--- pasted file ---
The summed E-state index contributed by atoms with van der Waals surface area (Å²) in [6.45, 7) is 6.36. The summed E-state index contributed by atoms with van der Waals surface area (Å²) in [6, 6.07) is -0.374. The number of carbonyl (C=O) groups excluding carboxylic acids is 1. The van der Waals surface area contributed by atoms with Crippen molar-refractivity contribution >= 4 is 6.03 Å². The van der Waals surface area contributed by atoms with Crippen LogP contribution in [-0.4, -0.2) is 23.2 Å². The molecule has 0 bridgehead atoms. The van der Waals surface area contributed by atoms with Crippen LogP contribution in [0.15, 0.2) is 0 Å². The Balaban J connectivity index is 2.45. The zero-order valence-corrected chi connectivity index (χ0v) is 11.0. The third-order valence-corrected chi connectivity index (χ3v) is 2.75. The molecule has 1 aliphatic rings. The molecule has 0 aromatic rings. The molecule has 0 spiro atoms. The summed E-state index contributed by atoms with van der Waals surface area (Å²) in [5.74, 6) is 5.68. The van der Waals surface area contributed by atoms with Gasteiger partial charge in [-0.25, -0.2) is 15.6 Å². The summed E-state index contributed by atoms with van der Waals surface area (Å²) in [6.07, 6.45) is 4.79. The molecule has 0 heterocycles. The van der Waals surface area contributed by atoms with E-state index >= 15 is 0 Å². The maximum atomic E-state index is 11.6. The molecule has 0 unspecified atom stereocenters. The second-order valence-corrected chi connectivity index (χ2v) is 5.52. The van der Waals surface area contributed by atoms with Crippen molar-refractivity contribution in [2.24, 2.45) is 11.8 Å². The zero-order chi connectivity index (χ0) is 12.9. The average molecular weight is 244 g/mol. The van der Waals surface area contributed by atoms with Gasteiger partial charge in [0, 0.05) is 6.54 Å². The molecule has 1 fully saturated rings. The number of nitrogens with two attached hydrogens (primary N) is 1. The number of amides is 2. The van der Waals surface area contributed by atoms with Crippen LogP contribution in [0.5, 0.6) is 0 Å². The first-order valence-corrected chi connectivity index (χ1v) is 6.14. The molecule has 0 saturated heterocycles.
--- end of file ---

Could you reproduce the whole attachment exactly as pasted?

The summed E-state index contributed by atoms with van der Waals surface area (Å²) in [6.45, 7) is 6.36. The summed E-state index contributed by atoms with van der Waals surface area (Å²) in [6, 6.07) is -0.374. The number of carbonyl (C=O) groups excluding carboxylic acids is 1. The van der Waals surface area contributed by atoms with Crippen molar-refractivity contribution >= 4 is 6.03 Å². The van der Waals surface area contributed by atoms with Crippen LogP contribution in [-0.4, -0.2) is 23.2 Å². The molecule has 0 bridgehead atoms. The van der Waals surface area contributed by atoms with Crippen LogP contribution in [0.15, 0.2) is 0 Å². The Balaban J connectivity index is 2.45. The zero-order valence-corrected chi connectivity index (χ0v) is 11.0. The third-order valence-corrected chi connectivity index (χ3v) is 2.75. The molecule has 1 aliphatic rings. The molecule has 0 aromatic rings. The molecule has 0 spiro atoms. The summed E-state index contributed by atoms with van der Waals surface area (Å²) in [5.74, 6) is 5.68. The van der Waals surface area contributed by atoms with Gasteiger partial charge in [-0.25, -0.2) is 15.6 Å². The summed E-state index contributed by atoms with van der Waals surface area (Å²) in [6.07, 6.45) is 4.79. The molecule has 0 heterocycles. The van der Waals surface area contributed by atoms with E-state index >= 15 is 0 Å². The maximum atomic E-state index is 11.6. The molecule has 0 unspecified atom stereocenters. The second-order valence-corrected chi connectivity index (χ2v) is 5.52. The van der Waals surface area contributed by atoms with Crippen molar-refractivity contribution in [2.24, 2.45) is 11.8 Å². The zero-order chi connectivity index (χ0) is 12.9. The average molecular weight is 244 g/mol. The van der Waals surface area contributed by atoms with Gasteiger partial charge in [0, 0.05) is 6.54 Å². The molecule has 1 fully saturated rings. The number of nitrogens with two attached hydrogens (primary N) is 1. The number of amides is 2. The van der Waals surface area contributed by atoms with Crippen LogP contribution in [0.5, 0.6) is 0 Å². The first-order valence-corrected chi connectivity index (χ1v) is 6.14. The molecule has 0 saturated heterocycles.